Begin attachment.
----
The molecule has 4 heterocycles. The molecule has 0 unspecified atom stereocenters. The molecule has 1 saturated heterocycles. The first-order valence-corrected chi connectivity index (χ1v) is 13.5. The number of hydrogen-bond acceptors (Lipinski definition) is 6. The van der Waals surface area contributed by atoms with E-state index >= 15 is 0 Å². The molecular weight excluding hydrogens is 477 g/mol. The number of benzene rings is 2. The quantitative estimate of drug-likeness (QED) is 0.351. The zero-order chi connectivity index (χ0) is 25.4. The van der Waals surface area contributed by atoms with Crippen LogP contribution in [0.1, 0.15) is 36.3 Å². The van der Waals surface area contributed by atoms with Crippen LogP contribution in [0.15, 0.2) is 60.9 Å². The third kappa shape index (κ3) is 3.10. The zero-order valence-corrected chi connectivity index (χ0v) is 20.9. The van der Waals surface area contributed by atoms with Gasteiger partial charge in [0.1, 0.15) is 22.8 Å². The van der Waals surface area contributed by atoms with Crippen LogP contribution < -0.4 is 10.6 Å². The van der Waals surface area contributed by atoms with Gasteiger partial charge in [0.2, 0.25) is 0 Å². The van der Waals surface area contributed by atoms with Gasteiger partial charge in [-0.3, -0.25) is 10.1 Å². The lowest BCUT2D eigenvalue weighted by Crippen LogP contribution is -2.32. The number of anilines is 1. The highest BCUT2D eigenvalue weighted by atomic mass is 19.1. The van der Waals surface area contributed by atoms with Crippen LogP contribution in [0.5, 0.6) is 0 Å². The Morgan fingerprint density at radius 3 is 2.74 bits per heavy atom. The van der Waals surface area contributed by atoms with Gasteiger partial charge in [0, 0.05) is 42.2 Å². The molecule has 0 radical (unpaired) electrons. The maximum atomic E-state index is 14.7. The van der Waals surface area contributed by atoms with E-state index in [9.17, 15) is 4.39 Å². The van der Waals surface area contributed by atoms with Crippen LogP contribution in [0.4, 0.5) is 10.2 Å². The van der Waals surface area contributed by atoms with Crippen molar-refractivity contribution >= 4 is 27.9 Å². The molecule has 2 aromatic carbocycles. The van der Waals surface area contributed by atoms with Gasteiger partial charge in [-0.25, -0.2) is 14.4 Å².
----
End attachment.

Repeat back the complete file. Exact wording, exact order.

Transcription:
The molecule has 4 heterocycles. The molecule has 0 unspecified atom stereocenters. The molecule has 1 saturated heterocycles. The first-order valence-corrected chi connectivity index (χ1v) is 13.5. The number of hydrogen-bond acceptors (Lipinski definition) is 6. The van der Waals surface area contributed by atoms with E-state index >= 15 is 0 Å². The molecular weight excluding hydrogens is 477 g/mol. The number of benzene rings is 2. The quantitative estimate of drug-likeness (QED) is 0.351. The zero-order chi connectivity index (χ0) is 25.4. The van der Waals surface area contributed by atoms with Crippen LogP contribution in [0.1, 0.15) is 36.3 Å². The van der Waals surface area contributed by atoms with Crippen LogP contribution in [0.15, 0.2) is 60.9 Å². The third kappa shape index (κ3) is 3.10. The zero-order valence-corrected chi connectivity index (χ0v) is 20.9. The van der Waals surface area contributed by atoms with Gasteiger partial charge in [0.1, 0.15) is 22.8 Å². The van der Waals surface area contributed by atoms with Crippen LogP contribution < -0.4 is 10.6 Å². The van der Waals surface area contributed by atoms with Gasteiger partial charge in [0.2, 0.25) is 0 Å². The van der Waals surface area contributed by atoms with Gasteiger partial charge in [-0.3, -0.25) is 10.1 Å². The lowest BCUT2D eigenvalue weighted by Crippen LogP contribution is -2.32. The number of anilines is 1. The highest BCUT2D eigenvalue weighted by atomic mass is 19.1. The van der Waals surface area contributed by atoms with Crippen LogP contribution in [0.5, 0.6) is 0 Å². The Morgan fingerprint density at radius 3 is 2.74 bits per heavy atom. The van der Waals surface area contributed by atoms with Gasteiger partial charge in [0, 0.05) is 42.2 Å². The molecule has 0 radical (unpaired) electrons. The maximum atomic E-state index is 14.7. The van der Waals surface area contributed by atoms with E-state index in [9.17, 15) is 4.39 Å². The van der Waals surface area contributed by atoms with Crippen LogP contribution in [0.4, 0.5) is 10.2 Å². The van der Waals surface area contributed by atoms with Crippen molar-refractivity contribution >= 4 is 27.9 Å². The molecule has 2 aromatic carbocycles. The van der Waals surface area contributed by atoms with Gasteiger partial charge in [-0.25, -0.2) is 14.4 Å².